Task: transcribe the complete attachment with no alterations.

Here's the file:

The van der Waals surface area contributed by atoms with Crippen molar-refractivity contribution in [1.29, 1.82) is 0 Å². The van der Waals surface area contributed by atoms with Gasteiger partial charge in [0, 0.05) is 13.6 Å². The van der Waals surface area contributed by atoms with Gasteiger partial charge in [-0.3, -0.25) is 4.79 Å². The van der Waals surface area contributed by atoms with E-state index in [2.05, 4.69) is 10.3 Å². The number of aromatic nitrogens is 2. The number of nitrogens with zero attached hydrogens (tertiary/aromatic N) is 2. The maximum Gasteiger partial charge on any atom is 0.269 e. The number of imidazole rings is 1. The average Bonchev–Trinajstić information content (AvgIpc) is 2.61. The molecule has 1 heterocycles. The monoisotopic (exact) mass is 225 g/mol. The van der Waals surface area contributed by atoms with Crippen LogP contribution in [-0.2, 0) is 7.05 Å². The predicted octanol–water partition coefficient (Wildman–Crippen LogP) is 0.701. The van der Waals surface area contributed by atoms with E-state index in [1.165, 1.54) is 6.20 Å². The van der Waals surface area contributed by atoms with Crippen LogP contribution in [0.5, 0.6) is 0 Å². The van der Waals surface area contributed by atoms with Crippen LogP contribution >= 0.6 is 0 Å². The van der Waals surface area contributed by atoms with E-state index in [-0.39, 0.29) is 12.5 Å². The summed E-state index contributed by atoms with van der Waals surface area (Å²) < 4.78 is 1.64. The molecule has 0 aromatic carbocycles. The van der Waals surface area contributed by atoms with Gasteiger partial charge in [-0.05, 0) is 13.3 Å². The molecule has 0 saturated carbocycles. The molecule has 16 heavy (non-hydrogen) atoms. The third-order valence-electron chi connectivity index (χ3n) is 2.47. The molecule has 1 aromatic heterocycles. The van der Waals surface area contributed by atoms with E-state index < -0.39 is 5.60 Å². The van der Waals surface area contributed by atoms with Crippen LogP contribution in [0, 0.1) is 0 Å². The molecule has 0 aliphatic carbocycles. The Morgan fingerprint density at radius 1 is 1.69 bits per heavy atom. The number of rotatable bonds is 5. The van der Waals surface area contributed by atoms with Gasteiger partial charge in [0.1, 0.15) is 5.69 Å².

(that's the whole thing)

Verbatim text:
The van der Waals surface area contributed by atoms with Crippen molar-refractivity contribution in [1.29, 1.82) is 0 Å². The van der Waals surface area contributed by atoms with Gasteiger partial charge in [0, 0.05) is 13.6 Å². The van der Waals surface area contributed by atoms with Gasteiger partial charge in [-0.3, -0.25) is 4.79 Å². The van der Waals surface area contributed by atoms with E-state index in [2.05, 4.69) is 10.3 Å². The number of aromatic nitrogens is 2. The number of nitrogens with zero attached hydrogens (tertiary/aromatic N) is 2. The maximum Gasteiger partial charge on any atom is 0.269 e. The number of imidazole rings is 1. The average Bonchev–Trinajstić information content (AvgIpc) is 2.61. The molecule has 1 heterocycles. The monoisotopic (exact) mass is 225 g/mol. The van der Waals surface area contributed by atoms with Crippen LogP contribution in [-0.2, 0) is 7.05 Å². The predicted octanol–water partition coefficient (Wildman–Crippen LogP) is 0.701. The van der Waals surface area contributed by atoms with E-state index in [1.165, 1.54) is 6.20 Å². The van der Waals surface area contributed by atoms with Crippen LogP contribution in [0.5, 0.6) is 0 Å². The van der Waals surface area contributed by atoms with Crippen LogP contribution >= 0.6 is 0 Å². The van der Waals surface area contributed by atoms with E-state index in [-0.39, 0.29) is 12.5 Å². The summed E-state index contributed by atoms with van der Waals surface area (Å²) < 4.78 is 1.64. The molecule has 0 aromatic carbocycles. The van der Waals surface area contributed by atoms with Gasteiger partial charge in [-0.05, 0) is 13.3 Å². The molecule has 0 saturated carbocycles. The molecule has 16 heavy (non-hydrogen) atoms. The third-order valence-electron chi connectivity index (χ3n) is 2.47. The molecule has 1 aromatic heterocycles. The van der Waals surface area contributed by atoms with E-state index < -0.39 is 5.60 Å². The van der Waals surface area contributed by atoms with Crippen LogP contribution in [0, 0.1) is 0 Å². The molecule has 0 aliphatic carbocycles. The Morgan fingerprint density at radius 1 is 1.69 bits per heavy atom. The number of rotatable bonds is 5. The van der Waals surface area contributed by atoms with Gasteiger partial charge in [0.1, 0.15) is 5.69 Å².